CESNUR - Centro Studi sulle Nuove Religioni diretto da Massimo Introvigne

All and Everything about the Gurdjieff Milieu in England: James Moore’s “Confessions”

Massimo Introvigne

mooreIn his Death of a Hawker Janwillem Van de Wetering, the distinguished Dutch author of books on Zen Buddhism who achieved literary fame (and the pleasure of seeing his novels made into a TV serial) by turning to detective stories, introduces the character of a wealthy but bizarre dealer in dubious goods imported from Africa and Eastern Europe, who organizes in his Amsterdam boathouse “toasts to the idiots”, where every guest has to explain aloud his or her particular brand of idiocy. Although George Ivanovitch Gurdjieff (1866-1949) is not mentioned, the copyright on the toasts to the idiots is his, and Van de Wetering surely knows it. In the novel, not everybody appreciates, and the crypto-Gurdjieffian hawker ends up killed.

Van de Wetering’s are detective stories, although there is always a Zen lesson to be learned. In real life, most of the toasted idiots maintained a warm affection to Gurdjieff, and his legacy was passed to generation of pupils who were even more enthusiastic about a master they had never met personally. Just like Buddhism, perhaps the Gurdjieff legacy was translated differently in different countries, not only because of language. James Moore, Gurdjieff’s only serious biographer and an old hand in the British branch of what Gurdjieffians simply call “the Work”, has now decided to write – and publish – his long awaited memory Gurdjieffian Confessions: A Self Remembered (Hove: Gurdjieff Studies Limited, 2005.)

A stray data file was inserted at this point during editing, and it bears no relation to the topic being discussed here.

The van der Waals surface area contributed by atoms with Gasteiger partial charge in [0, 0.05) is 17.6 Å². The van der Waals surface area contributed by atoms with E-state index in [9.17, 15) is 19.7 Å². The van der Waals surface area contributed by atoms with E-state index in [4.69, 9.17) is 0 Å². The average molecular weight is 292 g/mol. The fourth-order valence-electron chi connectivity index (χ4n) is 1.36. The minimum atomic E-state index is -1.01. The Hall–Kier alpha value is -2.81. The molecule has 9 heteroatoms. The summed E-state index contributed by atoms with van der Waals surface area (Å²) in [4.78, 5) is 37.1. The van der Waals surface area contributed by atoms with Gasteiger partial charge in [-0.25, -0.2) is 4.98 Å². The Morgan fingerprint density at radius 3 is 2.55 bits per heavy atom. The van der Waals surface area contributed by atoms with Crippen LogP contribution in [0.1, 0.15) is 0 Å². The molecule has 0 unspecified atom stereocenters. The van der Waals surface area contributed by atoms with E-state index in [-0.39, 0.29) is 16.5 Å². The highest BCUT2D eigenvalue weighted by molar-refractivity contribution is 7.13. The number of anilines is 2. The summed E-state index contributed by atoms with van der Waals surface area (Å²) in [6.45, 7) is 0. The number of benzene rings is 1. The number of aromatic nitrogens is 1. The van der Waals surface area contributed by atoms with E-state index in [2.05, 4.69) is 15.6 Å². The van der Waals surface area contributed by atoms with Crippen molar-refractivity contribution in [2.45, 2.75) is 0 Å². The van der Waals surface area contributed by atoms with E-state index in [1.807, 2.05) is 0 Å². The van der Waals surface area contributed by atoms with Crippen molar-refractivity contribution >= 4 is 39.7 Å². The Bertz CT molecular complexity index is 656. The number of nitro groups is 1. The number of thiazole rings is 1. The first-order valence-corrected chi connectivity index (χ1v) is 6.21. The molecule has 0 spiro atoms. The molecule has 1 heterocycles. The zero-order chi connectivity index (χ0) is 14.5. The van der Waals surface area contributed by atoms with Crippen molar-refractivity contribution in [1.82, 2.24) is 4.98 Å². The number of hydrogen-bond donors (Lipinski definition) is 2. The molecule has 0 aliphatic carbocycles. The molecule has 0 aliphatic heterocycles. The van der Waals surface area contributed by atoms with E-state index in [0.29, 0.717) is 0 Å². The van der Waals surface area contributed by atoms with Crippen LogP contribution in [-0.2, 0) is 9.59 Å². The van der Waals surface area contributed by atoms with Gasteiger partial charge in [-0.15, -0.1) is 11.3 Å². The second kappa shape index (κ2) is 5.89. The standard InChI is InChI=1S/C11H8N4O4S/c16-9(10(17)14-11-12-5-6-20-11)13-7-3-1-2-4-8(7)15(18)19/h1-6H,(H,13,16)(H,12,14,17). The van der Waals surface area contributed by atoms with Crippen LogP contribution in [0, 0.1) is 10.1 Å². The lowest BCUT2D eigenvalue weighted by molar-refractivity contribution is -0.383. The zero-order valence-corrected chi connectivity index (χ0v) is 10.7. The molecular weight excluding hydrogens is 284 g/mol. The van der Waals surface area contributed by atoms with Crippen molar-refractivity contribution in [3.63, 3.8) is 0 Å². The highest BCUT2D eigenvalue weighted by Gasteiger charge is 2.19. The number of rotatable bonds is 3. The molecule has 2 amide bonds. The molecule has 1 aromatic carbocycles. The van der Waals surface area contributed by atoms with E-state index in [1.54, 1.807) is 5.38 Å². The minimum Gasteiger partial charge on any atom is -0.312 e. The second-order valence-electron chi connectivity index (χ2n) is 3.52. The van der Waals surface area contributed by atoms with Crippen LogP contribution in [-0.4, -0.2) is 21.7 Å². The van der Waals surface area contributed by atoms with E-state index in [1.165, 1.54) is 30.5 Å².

This is not a book about Gurdjieff, whom Moore never met. It is an affectionate tribute to Moore’s teacher Henriette Lannes (1899-1980,) a study into internecine political struggles within the Gurdjieffian community, and a quintessentially British book. Family and personal memoirs of Moore make the story more than a mere record of the Lannes group, but the book will retain its Britishness even without the intimate details. British Gurdjieffians seem seriously intent at remaining British while being Gurdjieffian, and the author confesses, about the two other main foci of the Work, that Paris was mysterious and the U.S. remote. This may in part explain the internecine struggles, although all secretive and esoteric groups are inherently prone to schism. Moore, however, delights in a style which smells of the pub at the corner, genuine ale, and Yorkshire pudding. At times, it may even be difficult for non-British to understand. When a character is compared to “Desperate Dan”, one wonder how many outside the Isles may have in their libraries both Gurdjieff’s canonical works and a collection of British juvenile magazines such as the Beano or Dandy, where one would find Desperate Dan. (We at CESNUR do, but only because our popular culture collection and the idiosyncrasies of this reviewer – and Gordon Melton’s – tried to collect every single English-language comic with a vampire as a character, and vampires occasionally appear in these so called “British funnies.”)